In early test tube and mouse studies, investigators at Johns Hopkins Medicine and the Johns Hopkins Kimmel Cancer Center have found that nonmuscle myosin IIC (MYH14), a protein activated in response to mechanical stress, helps promote metastatic behavior in pancreatic cancer cells, and that the compound 4-hydroxyacetophenone (4-HAP), known to stiffen myosin IIC-containing cells, can send it into overdrive, overwhelming the ability of cells to invade nearby tissue.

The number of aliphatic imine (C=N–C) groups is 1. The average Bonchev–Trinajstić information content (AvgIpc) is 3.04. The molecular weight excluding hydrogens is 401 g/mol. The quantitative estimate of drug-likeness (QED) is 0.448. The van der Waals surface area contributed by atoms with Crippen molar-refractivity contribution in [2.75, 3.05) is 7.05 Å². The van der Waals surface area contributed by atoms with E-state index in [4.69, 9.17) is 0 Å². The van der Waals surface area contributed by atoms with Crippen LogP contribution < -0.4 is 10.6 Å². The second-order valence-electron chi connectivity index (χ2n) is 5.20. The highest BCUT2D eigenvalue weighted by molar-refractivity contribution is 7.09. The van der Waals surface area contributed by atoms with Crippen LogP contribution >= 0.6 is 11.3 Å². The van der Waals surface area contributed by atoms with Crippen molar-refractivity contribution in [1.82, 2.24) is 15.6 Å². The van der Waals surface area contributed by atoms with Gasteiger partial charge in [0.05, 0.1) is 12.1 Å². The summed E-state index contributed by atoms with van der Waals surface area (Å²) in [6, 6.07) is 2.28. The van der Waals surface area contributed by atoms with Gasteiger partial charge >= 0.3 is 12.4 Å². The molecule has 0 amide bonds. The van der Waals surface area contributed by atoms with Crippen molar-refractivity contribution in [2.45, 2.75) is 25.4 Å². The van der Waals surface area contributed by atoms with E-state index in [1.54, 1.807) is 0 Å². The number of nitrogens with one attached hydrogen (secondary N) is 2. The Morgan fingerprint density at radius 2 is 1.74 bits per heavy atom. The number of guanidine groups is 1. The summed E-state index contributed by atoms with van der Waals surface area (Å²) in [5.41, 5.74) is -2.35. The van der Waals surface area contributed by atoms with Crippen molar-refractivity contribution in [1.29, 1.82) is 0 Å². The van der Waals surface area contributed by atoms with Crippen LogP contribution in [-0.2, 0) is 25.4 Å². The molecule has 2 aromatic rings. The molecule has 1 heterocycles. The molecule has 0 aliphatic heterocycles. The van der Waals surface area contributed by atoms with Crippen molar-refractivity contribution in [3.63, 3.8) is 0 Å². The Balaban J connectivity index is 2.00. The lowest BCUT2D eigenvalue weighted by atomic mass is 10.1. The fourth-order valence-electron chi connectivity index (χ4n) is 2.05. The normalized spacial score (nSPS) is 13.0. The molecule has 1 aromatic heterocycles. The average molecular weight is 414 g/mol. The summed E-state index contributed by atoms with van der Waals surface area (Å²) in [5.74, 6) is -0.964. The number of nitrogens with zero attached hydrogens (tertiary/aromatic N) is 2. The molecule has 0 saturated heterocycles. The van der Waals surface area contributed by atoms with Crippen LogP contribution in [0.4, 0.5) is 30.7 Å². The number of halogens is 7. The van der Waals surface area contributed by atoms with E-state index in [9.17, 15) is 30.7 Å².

The work, described online in July in the journal Cancer Research, found that 4-HAP reduced metastatic tumor formation in a mouse model of human pancreatic cancer by assessing the fraction of liver surface covered by tumor tissue. Read more . . .